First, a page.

"Masters of Sex" turned out to be a wonderfully clever act of deception - a period soap opera, set against an organically salacious backdrop. This Showtime drama about the pioneering work of sex researchers Masters & Johnson returns for a second season with all of its charms intact, juggling an assortment of plots built around sexuality, including the inherent lie in how the principals try to characterize their ongoing affair as "research." In that respect, at least - the idea that sex can't be clinically divorced from emotion - this handsomely produced series is about as conservative as anything on TV.
Just to recap season one, ob-gyn/sex researcher Bill Masters (Michael Sheen) was finally ousted from his hospital when he presented his sex study, leaving research partner Virginia Johnson (Lizzy Caplan) in the lurch, while wearing a scarlet "S" for role in the project. This, despite Masters' knowledge of the fact his longtime mentor and friend Barton (Beau Bridges) is a closeted homosexual, something he's been desperately trying to hide from his wife (Allison Janney, like Bridges, moonlighting from a full-time sitcom gig on sister network CBS).
As the second season begins, Masters moves on to a new position and a new employer (Danny Huston), allowing him to maintain his work, with conditions. Virginia and Bill also continue their trysts, unwilling to acknowledge what's happening between them; and Barton seeks to "cure" his impulses, which would seem more like a relic of the 1950s if the notion of "reparative therapy" wasn't still popular in places like Texas.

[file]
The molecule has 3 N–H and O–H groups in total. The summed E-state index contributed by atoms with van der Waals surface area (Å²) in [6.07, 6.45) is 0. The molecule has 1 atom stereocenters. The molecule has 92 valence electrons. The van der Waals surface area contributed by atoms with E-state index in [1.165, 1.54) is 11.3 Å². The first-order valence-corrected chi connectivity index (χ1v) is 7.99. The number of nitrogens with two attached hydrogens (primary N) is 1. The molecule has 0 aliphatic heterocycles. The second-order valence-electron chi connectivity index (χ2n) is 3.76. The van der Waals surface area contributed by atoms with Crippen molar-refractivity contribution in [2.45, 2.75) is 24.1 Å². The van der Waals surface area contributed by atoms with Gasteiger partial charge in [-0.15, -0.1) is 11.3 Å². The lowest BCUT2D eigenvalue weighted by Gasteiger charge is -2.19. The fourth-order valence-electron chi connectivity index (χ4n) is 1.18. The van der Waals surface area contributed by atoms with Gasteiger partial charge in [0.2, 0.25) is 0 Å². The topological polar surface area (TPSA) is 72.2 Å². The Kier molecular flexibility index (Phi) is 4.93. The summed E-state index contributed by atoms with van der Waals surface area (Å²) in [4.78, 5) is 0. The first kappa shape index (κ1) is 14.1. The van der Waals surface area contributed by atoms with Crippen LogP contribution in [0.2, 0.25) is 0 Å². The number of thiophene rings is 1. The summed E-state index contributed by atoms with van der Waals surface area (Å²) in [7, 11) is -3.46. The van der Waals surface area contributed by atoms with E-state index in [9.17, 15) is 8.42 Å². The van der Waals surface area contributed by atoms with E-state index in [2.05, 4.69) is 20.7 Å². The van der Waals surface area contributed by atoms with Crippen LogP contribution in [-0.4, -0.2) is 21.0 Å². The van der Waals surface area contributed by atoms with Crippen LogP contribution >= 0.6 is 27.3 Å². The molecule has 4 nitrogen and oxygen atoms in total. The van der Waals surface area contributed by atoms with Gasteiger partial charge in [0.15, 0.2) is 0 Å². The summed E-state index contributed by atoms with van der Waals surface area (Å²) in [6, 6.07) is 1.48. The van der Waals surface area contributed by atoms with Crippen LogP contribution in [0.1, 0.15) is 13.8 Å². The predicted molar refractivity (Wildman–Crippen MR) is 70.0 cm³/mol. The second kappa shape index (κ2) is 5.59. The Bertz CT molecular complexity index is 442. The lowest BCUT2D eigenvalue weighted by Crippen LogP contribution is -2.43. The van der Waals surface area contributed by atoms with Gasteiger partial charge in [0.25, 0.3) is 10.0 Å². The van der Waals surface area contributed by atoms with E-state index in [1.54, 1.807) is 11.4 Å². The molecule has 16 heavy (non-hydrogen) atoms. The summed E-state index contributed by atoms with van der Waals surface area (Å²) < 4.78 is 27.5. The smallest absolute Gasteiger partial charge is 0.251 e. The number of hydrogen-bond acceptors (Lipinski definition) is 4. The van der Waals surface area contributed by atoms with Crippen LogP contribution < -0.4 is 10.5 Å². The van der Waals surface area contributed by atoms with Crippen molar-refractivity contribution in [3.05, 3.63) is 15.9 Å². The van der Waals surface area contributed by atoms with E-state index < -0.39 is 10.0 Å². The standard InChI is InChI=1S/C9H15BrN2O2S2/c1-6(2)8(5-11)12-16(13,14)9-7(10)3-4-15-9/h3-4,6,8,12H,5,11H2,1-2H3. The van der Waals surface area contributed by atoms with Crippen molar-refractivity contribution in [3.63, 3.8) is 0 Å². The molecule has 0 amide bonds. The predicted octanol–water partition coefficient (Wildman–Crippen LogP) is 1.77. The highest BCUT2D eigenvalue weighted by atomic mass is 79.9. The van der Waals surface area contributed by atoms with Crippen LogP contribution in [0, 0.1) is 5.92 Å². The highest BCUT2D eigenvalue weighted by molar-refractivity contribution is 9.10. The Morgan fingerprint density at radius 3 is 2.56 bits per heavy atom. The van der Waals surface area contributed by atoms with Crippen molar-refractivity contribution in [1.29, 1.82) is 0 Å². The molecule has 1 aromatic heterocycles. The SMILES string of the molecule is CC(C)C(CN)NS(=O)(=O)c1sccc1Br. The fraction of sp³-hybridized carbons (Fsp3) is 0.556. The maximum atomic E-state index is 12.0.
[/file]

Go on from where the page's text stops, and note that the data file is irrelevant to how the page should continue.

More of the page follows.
Michael Apted directed the first three episodes of the new season, and while the first two dutifully move the plot and story along, the third is the real standout: Taking place almost entirely in a hotel room, the hour finds the reticent Masters opening up about his painful upbringing and Johnson reciprocating in kind, underscoring just how terrific these two actors are and the budding depth of their relationship. Indeed, given how guarded both characters are emotionally, it's particularly striking to see them baring themselves figuratively as well as literally.
Showrunner Michelle Ashford has brought some new elements into season two, including a subtle exploration of race and class through the arrival of a young African-American nanny (Keke Palmer) hired by Masters' wife (Caitlin Fitzgerald), who remains one of the more tragic figures in the story. Sarah Silverman also joins the show later in the season.
Ultimately, though, "Masters of Sex" remains driven by its central duo, and the protracted tension not just associated with the Eisenhower-era response to their work but the inevitability of where their personal story is heading.
The come-on of the title notwithstanding very little about that is groundbreaking, or even surprising. But it is, almost without exception, highly watchable and entertaining.
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